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Rodney King Dead of Apparent Drowning

The body of King, 47, was found in a swimming pool at his home in Rialto at 5:25 a.m. today, police said. His beating by police led to the 1992 Los Angeles riots.

Rodney King, a man whose police beating triggered urban riots and prompted law enforcement officer throughout Southern California to rush to Los Angeles County, died overnight in an apparent drowning.

King's fiancee found the 47-year-old in a swimming pool at his home at 5:25 a.m. today, Rialto police Capt. Randy DeAnda said.

"There were no obvious signs of trauma,'' the officer said. "Rialto police are conducting a drowning investigation at this time.''

King had apparently spoken with his fiancee in the minutes before she
discovered him lifeless in the pool behind their modest tract house in Rialto,
55 miles east of Los Angeles, police said. Rialto firefighters rushed King to
Arrowhead Regional Medical Center in Colton, where he was pronounced dead at
6:11.

In an interview last April, King told the BBC that he was engaged to
marry Cynthia Kelley, whom he met as she sat as a juror in the civil lawsuit
that awarded King $3.8 million for his injuries at the hands of four Los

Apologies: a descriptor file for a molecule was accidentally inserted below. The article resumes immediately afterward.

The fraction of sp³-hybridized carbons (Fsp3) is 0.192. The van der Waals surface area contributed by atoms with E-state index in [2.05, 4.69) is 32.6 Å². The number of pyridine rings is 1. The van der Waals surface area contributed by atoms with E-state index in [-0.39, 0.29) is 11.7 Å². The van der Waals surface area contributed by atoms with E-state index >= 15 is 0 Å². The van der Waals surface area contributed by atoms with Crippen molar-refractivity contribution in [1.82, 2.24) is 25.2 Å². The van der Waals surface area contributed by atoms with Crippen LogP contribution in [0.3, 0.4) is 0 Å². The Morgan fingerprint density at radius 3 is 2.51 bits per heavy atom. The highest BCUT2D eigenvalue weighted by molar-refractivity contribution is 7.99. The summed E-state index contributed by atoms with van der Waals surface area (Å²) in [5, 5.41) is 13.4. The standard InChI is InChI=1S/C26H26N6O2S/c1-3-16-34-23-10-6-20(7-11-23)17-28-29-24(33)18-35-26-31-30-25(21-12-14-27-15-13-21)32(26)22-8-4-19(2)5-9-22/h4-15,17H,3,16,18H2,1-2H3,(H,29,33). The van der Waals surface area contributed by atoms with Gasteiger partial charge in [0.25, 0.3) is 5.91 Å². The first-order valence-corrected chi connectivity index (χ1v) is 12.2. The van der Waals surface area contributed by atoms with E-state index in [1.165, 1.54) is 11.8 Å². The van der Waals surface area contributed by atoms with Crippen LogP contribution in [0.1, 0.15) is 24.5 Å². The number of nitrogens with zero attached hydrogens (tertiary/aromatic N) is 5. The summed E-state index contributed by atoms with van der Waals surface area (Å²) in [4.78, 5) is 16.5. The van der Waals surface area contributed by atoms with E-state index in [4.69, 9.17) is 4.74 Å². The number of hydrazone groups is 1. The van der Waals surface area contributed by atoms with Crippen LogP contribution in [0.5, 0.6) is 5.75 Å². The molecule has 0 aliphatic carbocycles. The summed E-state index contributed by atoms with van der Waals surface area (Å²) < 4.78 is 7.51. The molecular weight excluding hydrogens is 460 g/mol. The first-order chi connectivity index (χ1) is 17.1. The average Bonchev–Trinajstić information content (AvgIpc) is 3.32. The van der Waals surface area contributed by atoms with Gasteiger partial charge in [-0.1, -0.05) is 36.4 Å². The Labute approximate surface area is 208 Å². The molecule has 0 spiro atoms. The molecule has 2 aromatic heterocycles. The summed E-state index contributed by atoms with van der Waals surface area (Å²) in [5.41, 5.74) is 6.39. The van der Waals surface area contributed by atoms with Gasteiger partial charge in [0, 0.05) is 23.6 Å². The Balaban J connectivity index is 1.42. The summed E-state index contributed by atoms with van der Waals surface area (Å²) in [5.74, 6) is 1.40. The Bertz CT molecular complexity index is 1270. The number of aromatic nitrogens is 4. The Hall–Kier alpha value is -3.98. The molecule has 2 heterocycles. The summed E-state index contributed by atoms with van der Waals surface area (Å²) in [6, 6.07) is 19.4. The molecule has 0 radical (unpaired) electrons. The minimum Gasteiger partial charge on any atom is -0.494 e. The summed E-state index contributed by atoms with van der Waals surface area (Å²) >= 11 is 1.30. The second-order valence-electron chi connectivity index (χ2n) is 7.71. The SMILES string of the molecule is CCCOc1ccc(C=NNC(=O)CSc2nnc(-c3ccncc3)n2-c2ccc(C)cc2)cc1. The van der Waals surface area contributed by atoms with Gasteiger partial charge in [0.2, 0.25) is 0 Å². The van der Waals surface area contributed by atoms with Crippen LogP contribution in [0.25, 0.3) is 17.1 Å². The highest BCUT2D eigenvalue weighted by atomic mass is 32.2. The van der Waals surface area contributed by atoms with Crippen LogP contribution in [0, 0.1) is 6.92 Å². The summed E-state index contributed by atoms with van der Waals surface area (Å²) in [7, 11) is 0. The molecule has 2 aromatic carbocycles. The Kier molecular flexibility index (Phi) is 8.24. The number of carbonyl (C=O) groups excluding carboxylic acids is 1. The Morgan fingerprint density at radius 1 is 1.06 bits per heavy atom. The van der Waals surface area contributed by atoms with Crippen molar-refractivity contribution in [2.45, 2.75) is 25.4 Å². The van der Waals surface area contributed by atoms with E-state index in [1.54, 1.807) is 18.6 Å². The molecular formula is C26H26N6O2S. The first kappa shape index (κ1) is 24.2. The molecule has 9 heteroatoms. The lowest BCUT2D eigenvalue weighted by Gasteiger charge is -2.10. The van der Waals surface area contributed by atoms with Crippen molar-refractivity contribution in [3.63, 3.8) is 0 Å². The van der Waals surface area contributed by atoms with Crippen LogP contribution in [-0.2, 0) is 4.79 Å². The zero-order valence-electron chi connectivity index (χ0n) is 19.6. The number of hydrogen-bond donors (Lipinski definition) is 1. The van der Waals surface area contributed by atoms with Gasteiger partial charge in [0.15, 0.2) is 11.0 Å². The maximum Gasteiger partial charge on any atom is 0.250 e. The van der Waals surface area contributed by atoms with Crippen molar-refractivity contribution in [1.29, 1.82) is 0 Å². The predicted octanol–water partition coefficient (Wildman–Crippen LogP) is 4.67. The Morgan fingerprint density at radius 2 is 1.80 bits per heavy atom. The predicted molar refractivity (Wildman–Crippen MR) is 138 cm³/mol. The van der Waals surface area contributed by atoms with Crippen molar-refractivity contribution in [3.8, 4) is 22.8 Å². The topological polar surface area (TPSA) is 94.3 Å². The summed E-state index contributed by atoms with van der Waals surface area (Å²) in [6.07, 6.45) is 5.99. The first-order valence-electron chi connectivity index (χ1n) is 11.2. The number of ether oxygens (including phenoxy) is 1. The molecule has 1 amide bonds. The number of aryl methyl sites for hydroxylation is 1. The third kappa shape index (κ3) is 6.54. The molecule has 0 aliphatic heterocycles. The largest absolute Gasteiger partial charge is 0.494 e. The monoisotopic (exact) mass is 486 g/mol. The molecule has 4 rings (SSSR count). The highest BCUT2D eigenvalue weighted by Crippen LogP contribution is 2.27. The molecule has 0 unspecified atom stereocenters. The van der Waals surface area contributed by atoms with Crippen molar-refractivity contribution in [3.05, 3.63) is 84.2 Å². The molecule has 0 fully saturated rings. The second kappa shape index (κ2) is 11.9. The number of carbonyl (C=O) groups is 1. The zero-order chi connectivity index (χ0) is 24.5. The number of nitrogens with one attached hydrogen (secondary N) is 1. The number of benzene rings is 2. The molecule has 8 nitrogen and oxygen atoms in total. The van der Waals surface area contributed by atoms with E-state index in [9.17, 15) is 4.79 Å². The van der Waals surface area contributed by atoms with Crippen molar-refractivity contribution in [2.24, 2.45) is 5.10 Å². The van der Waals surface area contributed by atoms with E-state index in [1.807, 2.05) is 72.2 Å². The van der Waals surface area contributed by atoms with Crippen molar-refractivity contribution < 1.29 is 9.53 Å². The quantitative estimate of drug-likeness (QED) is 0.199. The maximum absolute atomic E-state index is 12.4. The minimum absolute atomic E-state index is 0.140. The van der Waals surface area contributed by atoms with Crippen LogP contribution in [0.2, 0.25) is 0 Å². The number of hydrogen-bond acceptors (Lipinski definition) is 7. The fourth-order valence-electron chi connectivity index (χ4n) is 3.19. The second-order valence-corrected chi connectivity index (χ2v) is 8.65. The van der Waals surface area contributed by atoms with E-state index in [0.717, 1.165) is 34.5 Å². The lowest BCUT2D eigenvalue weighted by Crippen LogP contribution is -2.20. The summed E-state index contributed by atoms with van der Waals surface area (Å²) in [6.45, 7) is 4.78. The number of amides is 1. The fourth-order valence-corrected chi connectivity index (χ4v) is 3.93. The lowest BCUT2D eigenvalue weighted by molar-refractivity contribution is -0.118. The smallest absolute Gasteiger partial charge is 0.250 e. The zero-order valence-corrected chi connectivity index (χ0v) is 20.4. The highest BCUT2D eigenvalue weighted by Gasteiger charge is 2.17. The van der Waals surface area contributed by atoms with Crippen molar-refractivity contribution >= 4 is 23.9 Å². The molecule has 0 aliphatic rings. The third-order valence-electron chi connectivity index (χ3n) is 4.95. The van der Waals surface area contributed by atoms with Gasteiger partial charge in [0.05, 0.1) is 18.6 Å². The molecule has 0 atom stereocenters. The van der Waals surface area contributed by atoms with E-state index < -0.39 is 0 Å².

Angeles police officers in 1991.

King was catapulted to worldwide fame in when an amateur video
photographer named George Holliday heard police helicopters whirling over his
apartment, and picked up his new video camera to record the blurry images of
four LAPD officers kicking a motorist who had been pulled from his car.

Images telecast around the world sparked a tinderbox of tension in Los
Angeles, where inner city residents were already furious with law enforcement
over the killing of a black child by a Korean shopkeeper. Years of heavy-handed
police tactics had also bred deep-seated animosity.

When the four police officers were acquitted in a Simi Valley trial
in 1992, South Los Angeles erupted in riots. Fifty-three people were killed in
the violent looting, random assaults and protests that some called an "uprising,'' and that others called a complete breakdown of society.

King appeared on television after four days of fires and carnage,
pleading ``I just want to say, you know, can we -- can't we all just get
along?''

In an interview with National Public Radio last April, King said his
flight from police back in 1991 was caused by a desire to avoid a drunken
driving arrest on a night before he had to go to work.

"My family, everything that I had been working hard for since I'd been out of jail, my whole life was like flashed in front of me,'' King told NPR. "I made a bad mistake by running from them.''

King told interviewers last April that he had spent nearly all of the $3.8 million in civil judgments he had won against the LAPD, spending it on lawyers, relatives and himself.

King appeared at this spring's L.A. Times Festival of Books to promote his tome "The Riot Within: My Journey From Rebellion To Redemption.''

Attendees said he was hopeful and happy, but confessed to being a recovering
addict who suffers nightmares and flashbacks from the severe beating. But King also said he forgave the officers.

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